Lepidopterophobia, the word for fear of butterflies, originates from the Greek word Lepidoptera (the group or class of insects including butterflies, moths, skippers and other winged insects). This phobia is closely linked with Entomophobia (which is the fear of insects) or Mottephobia – the fear of moths. It is believed that actress Nicole Kidman suffers from Lepidopterophobia.
People with the fear of butterflies are extremely afraid of most winged insects. Typically, they experience a disgust response at the sight of these creatures. They feel afraid, nauseous or panicky particularly at the sight of butterflies.
Many sufferers of this phobia claim to be afraid of the lanceolate wings of these insects. To top it all; the wings are often covered with scales and are brown or black in color. The color scales and their constant fluttering trigger a fear or anxiety response in the phobic’s mind.
Causes of Lepidopterophobia
This surprisingly common fear of butterflies’ phobia has following causes behind it:
- As mentioned before, the constant fluttering of these winged creatures can cause intense fear in the Lepidopterophobic’s mind. The phobic is afraid that the insect might accidentally brush against their skin giving the sensation of creeping, crawling or itchiness.
- Many Lepidopterophobic sufferers tend to be afraid of birds. Their fear may be related to the evolutionary fear which humans have associated with flying creatures. It is not surprising that a person with fear of butterflies is also afraid of hummingbirds or other rapidly fluttering birds/insects.
- Butterflies and moths tend to exist in swarms. The swarming habit is often linked with locusts or bees. A negative or traumatic experience with these insects in one’s childhood may have triggered the Lepidopterophobia.
- People undergoing great deal of stress, or having undiagnosed depression or anxiety disorders following a divorce, or the death of a loved one, or even the loss of employment etc can suddenly develop a fear of butterflies. This can develop into delusory parasitosis, a mental condition where the sufferer constantly ‘feels’ insects crawling or burrowing on their skin. In extreme cases, this can lead to self mutilation following intense scratching.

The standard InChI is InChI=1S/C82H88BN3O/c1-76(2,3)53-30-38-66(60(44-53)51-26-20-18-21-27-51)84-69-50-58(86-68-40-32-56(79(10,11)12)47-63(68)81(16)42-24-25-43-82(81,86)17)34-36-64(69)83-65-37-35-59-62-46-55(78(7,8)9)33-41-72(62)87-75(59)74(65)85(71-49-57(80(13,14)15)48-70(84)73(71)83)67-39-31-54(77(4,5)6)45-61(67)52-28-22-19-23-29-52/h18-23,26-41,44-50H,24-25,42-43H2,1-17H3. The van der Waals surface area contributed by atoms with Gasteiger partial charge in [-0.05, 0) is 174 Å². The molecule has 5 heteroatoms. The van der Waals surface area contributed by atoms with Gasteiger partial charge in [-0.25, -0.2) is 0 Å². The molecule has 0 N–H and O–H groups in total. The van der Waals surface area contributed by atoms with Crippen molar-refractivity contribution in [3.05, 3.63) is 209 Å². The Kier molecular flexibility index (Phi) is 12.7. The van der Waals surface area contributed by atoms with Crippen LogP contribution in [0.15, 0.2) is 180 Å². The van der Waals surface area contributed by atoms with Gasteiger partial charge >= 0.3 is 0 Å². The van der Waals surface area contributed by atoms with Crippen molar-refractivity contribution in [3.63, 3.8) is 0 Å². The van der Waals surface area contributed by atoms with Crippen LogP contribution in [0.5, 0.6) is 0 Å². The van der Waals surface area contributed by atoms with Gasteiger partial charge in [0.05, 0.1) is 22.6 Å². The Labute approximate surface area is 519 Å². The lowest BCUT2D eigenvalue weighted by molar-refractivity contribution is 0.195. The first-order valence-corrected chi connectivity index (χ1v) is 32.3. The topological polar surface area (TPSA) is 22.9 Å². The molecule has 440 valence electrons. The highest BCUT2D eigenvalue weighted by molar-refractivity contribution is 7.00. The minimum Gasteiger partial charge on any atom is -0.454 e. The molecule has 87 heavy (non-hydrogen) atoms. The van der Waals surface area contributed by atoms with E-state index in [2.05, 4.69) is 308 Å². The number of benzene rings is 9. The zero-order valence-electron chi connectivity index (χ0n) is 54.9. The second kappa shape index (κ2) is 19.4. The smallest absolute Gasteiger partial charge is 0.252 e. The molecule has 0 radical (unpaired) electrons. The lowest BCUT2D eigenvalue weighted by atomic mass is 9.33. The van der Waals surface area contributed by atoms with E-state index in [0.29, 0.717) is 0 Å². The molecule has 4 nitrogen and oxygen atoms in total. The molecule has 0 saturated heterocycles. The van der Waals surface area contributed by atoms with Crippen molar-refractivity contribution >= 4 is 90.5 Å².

Symptoms of fear of butterflies phobia
- Some people with Lepidopterophobia are afraid of even looking at pictures of butterflies. They experience deep anxiety, disgust or panic at the sight or thought of butterflies. They might experience a host of symptoms like shivering, trying to run away or flee, crying or screaming, shaking, sweating, heart palpitations, dry mouth, rapid and shallow breathing etc at the sight of a butterfly or moth.
- In severe cases, intense scratching of skin or refusal to leave the home on account of encountering butterflies or moths may be seen in the patient.
- Most sufferers avoid gardens, parks, zoos or florist’s shops where there is a chance of encountering butterflies.
- Phobics often imagine being attacked by these winged creatures. A constant movie or negative image stills might run through one’s mind, typically about being attacked by butterflies. Sleep and appetite may be affected in some patients.
Gradual desensitization is the best way of overcoming Lepidopterophobia. You can start by slowly exposing yourself to butterflies using following steps:
- Start by viewing photos on the internet.
- Draw a picture of a butterfly. Look at realistic images or photos, and videos about butterflies/moths.
- Use self help books or opt for group therapy etc..
- Talk about your fear: it is important that loved ones and friends provide their support in this matter.
- In case of extreme phobia which is affecting one’s day-to-day life, it is worthwhile seeing a professional therapist.
Do note that self help techniques mentioned above will not show immediate results. While it is possible to completely overcome your fear of butterflies, the results will not be instant. The process can take days, weeks or even years for the Lepidopterophobia to be resolved completely.